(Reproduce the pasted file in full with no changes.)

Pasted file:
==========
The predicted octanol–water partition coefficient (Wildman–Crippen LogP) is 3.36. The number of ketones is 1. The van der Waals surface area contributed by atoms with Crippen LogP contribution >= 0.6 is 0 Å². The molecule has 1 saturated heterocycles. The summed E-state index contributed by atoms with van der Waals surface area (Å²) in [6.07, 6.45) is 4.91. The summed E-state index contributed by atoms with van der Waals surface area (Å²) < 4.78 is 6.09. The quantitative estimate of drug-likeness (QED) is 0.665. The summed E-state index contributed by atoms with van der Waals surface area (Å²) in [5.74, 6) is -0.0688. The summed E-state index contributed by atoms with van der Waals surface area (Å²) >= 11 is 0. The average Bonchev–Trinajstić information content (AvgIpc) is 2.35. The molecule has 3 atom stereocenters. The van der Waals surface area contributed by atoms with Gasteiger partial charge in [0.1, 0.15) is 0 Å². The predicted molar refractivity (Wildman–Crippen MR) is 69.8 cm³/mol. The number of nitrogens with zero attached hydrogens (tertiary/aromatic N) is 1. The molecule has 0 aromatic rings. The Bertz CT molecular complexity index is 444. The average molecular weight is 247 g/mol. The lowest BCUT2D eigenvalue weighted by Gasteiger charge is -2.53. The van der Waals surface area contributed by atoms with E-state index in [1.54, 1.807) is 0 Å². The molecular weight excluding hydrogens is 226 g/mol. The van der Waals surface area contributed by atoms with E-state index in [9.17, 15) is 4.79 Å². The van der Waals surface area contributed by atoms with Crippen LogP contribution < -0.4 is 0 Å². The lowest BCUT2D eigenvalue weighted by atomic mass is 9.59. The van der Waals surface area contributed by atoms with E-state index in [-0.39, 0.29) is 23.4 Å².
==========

The predicted octanol–water partition coefficient (Wildman–Crippen LogP) is 3.36. The number of ketones is 1. The van der Waals surface area contributed by atoms with Crippen LogP contribution >= 0.6 is 0 Å². The molecule has 1 saturated heterocycles. The summed E-state index contributed by atoms with van der Waals surface area (Å²) in [6.07, 6.45) is 4.91. The summed E-state index contributed by atoms with van der Waals surface area (Å²) < 4.78 is 6.09. The quantitative estimate of drug-likeness (QED) is 0.665. The summed E-state index contributed by atoms with van der Waals surface area (Å²) in [5.74, 6) is -0.0688. The summed E-state index contributed by atoms with van der Waals surface area (Å²) >= 11 is 0. The average Bonchev–Trinajstić information content (AvgIpc) is 2.35. The molecule has 3 atom stereocenters. The van der Waals surface area contributed by atoms with Gasteiger partial charge in [0.1, 0.15) is 0 Å². The predicted molar refractivity (Wildman–Crippen MR) is 69.8 cm³/mol. The number of nitrogens with zero attached hydrogens (tertiary/aromatic N) is 1. The molecule has 0 aromatic rings. The Bertz CT molecular complexity index is 444. The average molecular weight is 247 g/mol. The lowest BCUT2D eigenvalue weighted by Gasteiger charge is -2.53. The van der Waals surface area contributed by atoms with E-state index in [1.54, 1.807) is 0 Å². The molecular weight excluding hydrogens is 226 g/mol. The van der Waals surface area contributed by atoms with E-state index in [9.17, 15) is 4.79 Å². The van der Waals surface area contributed by atoms with Crippen LogP contribution < -0.4 is 0 Å². The lowest BCUT2D eigenvalue weighted by atomic mass is 9.59. The van der Waals surface area contributed by atoms with E-state index in [-0.39, 0.29) is 23.4 Å².